What The Lord of the Rings: Conquest aims to accomplish is no mean feat. Pandemic, creator of the Star Wars: Battlefront series, reconstructs the iconic set pieces, body-strewn arenas, and battlefield personalities of the trilogy in order to establish that the Lord of the Rings is first and foremost a War (underscore that last word) of the Ring. Pandemic capitalizes on the principle that the trilogy was ultimately won and lost among the throngs of orcs and horsemen, that men’s hopes and fears were brought low through the efforts of battering rams and catapults, that swords and shields ultimately decided to whom went the spoils of war…
…And while Pandemic’s efforts are noble, that’s a false premise to build upon. The constraints of working within the boundaries of a strict and preexisting fiction only manages to enunciate the fact that the Lord of the Rings, first and foremost, isn’t about war. War is a symptom of the greedy motivations that drive certain individuals, to be sure, but war is not the thrust. And focusing on this singular aspect creates an equally singular video gaming experience.
And so bringing to life the battles waging across Middle-Earth for the sake of the One Ring creates a paradoxical nature for a player’s in-game ambitions: The generally cheap thrill of striking down endless hordes of foes in as fast and brutal a manner as possible is gratifying in small bursts. But realizing that such efforts are, at best, diversionary tactics as the Ring Bearer effortlessly slips through and about the perimeters of such conflicts somehow it renders that lovely 20-hit combo completely moot.
Indeed, the Lord of the Rings: Conquest emboldens players to zigzag across all manner of fields and battlements and caverns, committing varied button-pressing combos to memory, and slipping into the occasional quick-time event to drag down a cave troll, ent, oliphaunt, or as is more common, dozens upon dozens of one-hit grunts. The view is unshakably from a ground-pounder’s perspective, so the 10,000-foot view is often lavished on the cutscenes. In play, the West finally has its Dynasty Warriors.
To elaborate on that token, the tides of battle are completely fixed, with predictable fail-states rigged to timers, flags, and body-count quotas. Defend a marked area for a certain amount of time; kill X number of foes to open the next gate; destroy target Y before it reaches this blatantly-drawn red line over here. These are all conventions derided in plenty of other video games, but this Battlefront-style of structured mayhem is generally given a pass (to an extent) since it makes said objectives completely apparent.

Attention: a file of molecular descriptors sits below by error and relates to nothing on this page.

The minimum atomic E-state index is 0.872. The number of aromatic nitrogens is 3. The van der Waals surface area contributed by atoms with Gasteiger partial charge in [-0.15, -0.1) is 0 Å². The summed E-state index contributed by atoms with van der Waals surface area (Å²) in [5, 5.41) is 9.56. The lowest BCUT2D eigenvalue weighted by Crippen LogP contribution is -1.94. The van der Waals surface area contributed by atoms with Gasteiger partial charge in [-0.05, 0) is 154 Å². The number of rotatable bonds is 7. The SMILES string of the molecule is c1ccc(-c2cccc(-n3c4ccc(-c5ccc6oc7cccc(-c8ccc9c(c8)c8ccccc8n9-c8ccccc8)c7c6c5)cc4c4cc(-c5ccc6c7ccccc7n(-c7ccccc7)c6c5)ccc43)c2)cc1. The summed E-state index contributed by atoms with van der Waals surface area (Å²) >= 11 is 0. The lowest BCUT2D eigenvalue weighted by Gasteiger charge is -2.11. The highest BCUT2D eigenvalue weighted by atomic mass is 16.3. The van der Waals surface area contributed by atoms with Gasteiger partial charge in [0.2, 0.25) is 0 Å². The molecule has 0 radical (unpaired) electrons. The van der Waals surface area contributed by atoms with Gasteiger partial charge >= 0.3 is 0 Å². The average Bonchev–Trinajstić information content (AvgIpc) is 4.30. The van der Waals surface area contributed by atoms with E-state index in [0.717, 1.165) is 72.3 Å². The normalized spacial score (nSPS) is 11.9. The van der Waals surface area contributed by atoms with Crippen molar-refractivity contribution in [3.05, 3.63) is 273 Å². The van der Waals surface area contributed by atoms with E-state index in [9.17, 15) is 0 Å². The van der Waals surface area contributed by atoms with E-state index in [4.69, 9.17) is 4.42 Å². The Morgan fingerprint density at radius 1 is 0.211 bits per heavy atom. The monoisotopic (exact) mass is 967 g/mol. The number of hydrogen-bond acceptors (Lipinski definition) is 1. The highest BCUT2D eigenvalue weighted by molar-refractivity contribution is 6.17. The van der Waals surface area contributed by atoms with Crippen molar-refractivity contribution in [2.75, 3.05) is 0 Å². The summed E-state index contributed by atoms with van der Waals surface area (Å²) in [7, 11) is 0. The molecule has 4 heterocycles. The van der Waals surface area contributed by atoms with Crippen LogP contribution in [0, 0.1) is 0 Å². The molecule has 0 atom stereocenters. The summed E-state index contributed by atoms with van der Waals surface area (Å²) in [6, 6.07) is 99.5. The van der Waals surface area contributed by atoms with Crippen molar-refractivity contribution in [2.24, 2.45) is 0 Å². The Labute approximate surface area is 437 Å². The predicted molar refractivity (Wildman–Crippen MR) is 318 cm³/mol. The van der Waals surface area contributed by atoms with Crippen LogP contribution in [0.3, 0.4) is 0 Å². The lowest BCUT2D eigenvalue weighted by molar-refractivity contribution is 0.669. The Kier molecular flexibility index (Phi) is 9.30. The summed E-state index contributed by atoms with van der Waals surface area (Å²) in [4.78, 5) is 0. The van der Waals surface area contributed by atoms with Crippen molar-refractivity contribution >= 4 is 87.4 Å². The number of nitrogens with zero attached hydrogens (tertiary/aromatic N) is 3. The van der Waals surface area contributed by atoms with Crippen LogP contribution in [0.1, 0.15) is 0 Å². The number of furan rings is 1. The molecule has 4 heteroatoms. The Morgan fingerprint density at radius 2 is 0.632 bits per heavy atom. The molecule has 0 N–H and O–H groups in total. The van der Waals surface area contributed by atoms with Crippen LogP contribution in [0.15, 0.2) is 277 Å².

Conquest’s big draw is its ability to plant you firmly in the bad guys’ shoes. After completing the good guys’ War of the Ring campaign, you unlock the fictional (?) Rise of Sauron campaign. And despite this intriguing premise, the campaign runs thinly as a ‘what if’ alt-history rewind across Middle-Earth from Mordor back to the Shire. The Ring Bearer is cut down, Sauron is restored the One Ring, and the Dark Lord carries his armies into the West. Not until you reach the Shire does the downward spiral of Middle-Earth feel like it’s in its death throes, and sunhat-capped and Sunday-dressed hobbits run about with their butterknife blades, roused out of their hovels by a shameless enemy.
The expected movie cutscenes--in the Rise of Sauron campaign--are familiar clips lifted from the films, but they’re given an Al Jazeera-like spin on their bad-guy reversal of events. Truth be told, it’s an excellent idea, but the abrupt storylines wedged into the cutscenes are run by at a breakneck pace. They prove largely worthless to anyone not already indoctrinated by way of the films.
Conquest’s legs are, of course, banked into its multiplayer, in a manner lifted wholesale from the Battlefront games. Jumping into ranked and unranked matches is painless, though players currently seem to be shying away from affixing ranks to themselves. Maps range from Helm’s Deep to the Mines of Moria to the Black Gate, and from Mount Doom to Rivendell to the Shire. And with character extending no further than one’s sword arm, the shallow nature of battle reveals itself that much more.
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